Dear reader,

 
Let’s take a walk through history. It is the third century BC -- the time of the Ancient Greeks --  and you live in the Egyptian city of Thebes, on the East of the River Nile.  
 
You’re a bibliophile, so you wake early and saunter over to your local library. Before you enter, you notice an inscription above the library’s entrance: “a healing place for the soul.” It is at this moment in history, so they say, when the idea that books possess an almost mythical and therapeutic magic begins.
 
Let’s keep walking. It is now 1919, and you are a soldier returning home to the United Kingdom from the bloody battlefields of the First World War. As a balm for your trauma, a local librarian suggests a course of books, much like a doctor would advocate you take a certain antibiotic to nurse an infection. In this prescription, you are urged to read the novels of Jane Austen, whose worlds are secure, predictable and concerned with the sort of trivialities -- who to go to the ball with, how to plan a party, the seating arrangement at dinner --  that life during war dims. In some way, these imagined lives from long ago begin to soften your daily experience, and to remind you that if there was once a simpler time, then there might yet be another.
 
You keep walking through the twentieth century, witnessing history zigging and zagging between optimism and despair -- you see the Second World War, the birth of the United Nations, the Cold War, the fall of the Berlin Wall. Yet all throughout, there is a constant: the role of books as a salve to alleviate the inner and outer turmoil of the human experience. Across hospitals, schools, prisons, psychology practices and aged care homes, books are being adopted as a viable and effective method of healing and understanding.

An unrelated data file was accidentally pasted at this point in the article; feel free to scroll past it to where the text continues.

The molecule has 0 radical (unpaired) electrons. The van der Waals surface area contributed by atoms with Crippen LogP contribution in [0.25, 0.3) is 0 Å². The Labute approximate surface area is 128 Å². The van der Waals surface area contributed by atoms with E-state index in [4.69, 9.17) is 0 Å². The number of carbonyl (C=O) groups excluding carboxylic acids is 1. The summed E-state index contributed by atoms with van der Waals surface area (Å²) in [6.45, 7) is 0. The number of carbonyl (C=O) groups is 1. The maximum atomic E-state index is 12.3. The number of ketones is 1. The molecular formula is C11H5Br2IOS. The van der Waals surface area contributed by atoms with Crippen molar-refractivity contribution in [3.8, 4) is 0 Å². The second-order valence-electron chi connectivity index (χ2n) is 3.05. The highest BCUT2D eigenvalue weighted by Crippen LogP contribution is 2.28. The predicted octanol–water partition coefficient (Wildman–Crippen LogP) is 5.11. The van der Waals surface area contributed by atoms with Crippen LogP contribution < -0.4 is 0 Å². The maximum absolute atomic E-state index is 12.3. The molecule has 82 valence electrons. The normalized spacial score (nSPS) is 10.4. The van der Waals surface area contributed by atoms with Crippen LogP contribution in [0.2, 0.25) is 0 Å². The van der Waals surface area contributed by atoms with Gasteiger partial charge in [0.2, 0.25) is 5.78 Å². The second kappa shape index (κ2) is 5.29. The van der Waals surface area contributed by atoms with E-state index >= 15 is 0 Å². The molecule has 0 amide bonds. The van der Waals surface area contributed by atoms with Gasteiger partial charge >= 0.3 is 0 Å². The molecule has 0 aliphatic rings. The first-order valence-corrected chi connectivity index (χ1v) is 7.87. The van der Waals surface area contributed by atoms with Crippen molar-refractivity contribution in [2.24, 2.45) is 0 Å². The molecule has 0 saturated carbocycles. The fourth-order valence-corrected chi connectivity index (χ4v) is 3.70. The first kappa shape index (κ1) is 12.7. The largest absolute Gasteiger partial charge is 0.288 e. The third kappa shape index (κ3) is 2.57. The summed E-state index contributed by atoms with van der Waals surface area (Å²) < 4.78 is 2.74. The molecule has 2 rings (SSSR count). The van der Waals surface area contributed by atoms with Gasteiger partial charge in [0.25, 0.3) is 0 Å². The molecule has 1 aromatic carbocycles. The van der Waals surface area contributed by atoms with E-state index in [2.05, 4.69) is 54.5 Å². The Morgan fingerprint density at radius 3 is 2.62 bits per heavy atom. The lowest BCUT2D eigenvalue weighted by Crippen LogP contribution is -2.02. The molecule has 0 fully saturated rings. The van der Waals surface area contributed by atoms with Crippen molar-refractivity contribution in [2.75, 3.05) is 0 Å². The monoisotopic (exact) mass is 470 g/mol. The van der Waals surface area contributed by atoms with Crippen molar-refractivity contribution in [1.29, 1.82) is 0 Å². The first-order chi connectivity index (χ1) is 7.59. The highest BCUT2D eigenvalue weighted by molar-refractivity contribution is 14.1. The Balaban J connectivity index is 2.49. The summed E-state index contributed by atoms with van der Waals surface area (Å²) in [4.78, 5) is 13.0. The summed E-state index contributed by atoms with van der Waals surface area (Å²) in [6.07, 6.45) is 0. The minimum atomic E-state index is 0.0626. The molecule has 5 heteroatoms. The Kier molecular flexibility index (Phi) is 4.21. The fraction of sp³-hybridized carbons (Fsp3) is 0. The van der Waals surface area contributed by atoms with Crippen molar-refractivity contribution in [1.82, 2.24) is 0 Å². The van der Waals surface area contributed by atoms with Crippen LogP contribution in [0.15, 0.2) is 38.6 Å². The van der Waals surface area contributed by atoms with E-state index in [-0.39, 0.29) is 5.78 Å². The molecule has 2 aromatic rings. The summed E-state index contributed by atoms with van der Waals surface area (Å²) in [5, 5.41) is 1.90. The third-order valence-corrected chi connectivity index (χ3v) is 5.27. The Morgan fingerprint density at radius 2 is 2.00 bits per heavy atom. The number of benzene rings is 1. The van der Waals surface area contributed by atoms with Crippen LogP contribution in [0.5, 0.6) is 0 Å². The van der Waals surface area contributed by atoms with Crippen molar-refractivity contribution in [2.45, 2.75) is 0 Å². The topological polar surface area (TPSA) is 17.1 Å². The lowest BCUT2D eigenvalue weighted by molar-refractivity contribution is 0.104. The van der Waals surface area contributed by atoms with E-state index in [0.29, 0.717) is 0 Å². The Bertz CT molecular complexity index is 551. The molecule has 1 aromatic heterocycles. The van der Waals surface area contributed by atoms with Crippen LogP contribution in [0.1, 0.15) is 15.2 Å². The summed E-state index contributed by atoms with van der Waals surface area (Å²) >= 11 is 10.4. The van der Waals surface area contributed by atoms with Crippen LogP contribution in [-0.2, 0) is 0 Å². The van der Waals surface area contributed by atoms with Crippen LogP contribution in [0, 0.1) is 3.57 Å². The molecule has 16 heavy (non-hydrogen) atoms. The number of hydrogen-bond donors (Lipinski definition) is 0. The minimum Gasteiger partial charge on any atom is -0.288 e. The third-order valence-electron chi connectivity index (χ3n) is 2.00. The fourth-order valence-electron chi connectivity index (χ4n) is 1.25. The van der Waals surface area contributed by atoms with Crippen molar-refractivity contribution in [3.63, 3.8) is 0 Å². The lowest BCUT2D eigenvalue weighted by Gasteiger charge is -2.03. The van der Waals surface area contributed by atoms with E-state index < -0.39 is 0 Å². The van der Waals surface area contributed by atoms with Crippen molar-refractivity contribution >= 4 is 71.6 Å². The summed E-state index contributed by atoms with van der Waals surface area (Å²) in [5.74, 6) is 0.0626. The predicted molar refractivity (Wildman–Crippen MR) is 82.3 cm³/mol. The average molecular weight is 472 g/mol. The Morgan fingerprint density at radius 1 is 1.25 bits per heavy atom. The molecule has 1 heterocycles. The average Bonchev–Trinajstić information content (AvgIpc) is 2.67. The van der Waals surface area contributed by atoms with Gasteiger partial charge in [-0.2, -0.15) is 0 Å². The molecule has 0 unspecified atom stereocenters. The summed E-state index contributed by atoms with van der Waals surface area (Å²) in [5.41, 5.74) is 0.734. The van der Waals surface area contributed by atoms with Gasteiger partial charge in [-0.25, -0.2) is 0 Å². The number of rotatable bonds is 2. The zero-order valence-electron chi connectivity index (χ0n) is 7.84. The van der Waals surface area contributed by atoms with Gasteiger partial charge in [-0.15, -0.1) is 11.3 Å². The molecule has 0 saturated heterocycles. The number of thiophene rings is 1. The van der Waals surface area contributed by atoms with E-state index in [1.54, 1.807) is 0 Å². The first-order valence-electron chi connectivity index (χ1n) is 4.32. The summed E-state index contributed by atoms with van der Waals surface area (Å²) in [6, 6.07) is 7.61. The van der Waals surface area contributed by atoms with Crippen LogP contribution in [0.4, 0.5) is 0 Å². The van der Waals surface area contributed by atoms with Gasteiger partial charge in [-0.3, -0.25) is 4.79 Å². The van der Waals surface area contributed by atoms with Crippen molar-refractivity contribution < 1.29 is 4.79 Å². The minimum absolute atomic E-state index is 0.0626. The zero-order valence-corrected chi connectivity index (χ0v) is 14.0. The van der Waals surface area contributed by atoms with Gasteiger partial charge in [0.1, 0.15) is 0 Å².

Now let’s step off the time machine. It’s 2018 and here we are, still in the throes of a rapidly changing world that is, at times, difficult to make sense of. And we still, quite understandably, look to books for therapeutic effect, seeing them as both a refuge from the pace and noise of the world we live in, and as a way to delve deeper into it. To this day, books provide both escape from and a deeper understanding of the world around and beyond us.    
 
And so here is where booksellers come in. It is our duty, as purveyors of books, to illuminate the stories that will both heal and inform. This is why we have decided to launch “Ask Harry,” a new monthly newsletter and bespoke book recommendation service. Each newsletter will be anchored around a different theme, and will consist of a selection of content -- books, podcasts, articles --- devoted to the entertainment and enrichment of the heart, mind and soul. And within the Ask Harry service, you will be able to revel in all of your bookish questions – like I’m feeling hopeless. Can you recommend a book that will renew my sense of promise? or What’s a good book for someone who is grieving? or How do I get my teenager to love books? Just ask we'll get to work. 
 
As booksellers, we are lucky to witness the full range of the human experience. We meet the grandmother pushing ninety, in search of a funny, light-hearted book that will help her son in his recovery from an operation; the parents desperate to share with their children stories that will alleviate the pains and fears of growing up; the best friend on a quest for the perfect tale that will help her friend grieve.
 
Stories connect us -- and not just to ourselves: they build a sort of umbilical cord to what matters both within and without. While we are over two thousand years away from that library in Thebes, where the healing power of books was first proposed, the inscription rings truer than ever: books live and give life. 
 
That’s it from us. You can expect the first issue of Ask Harry -- on Hope -- on the 16th of May, one week from today. In the meantime, have a look at our brand spanking new blog
 
Also: connect with us on Facebook and Instagram.
 
If you're seeing this for the first time, you can subscribe to our newsletter here.
 
See you soon! 
 
Harry Hartog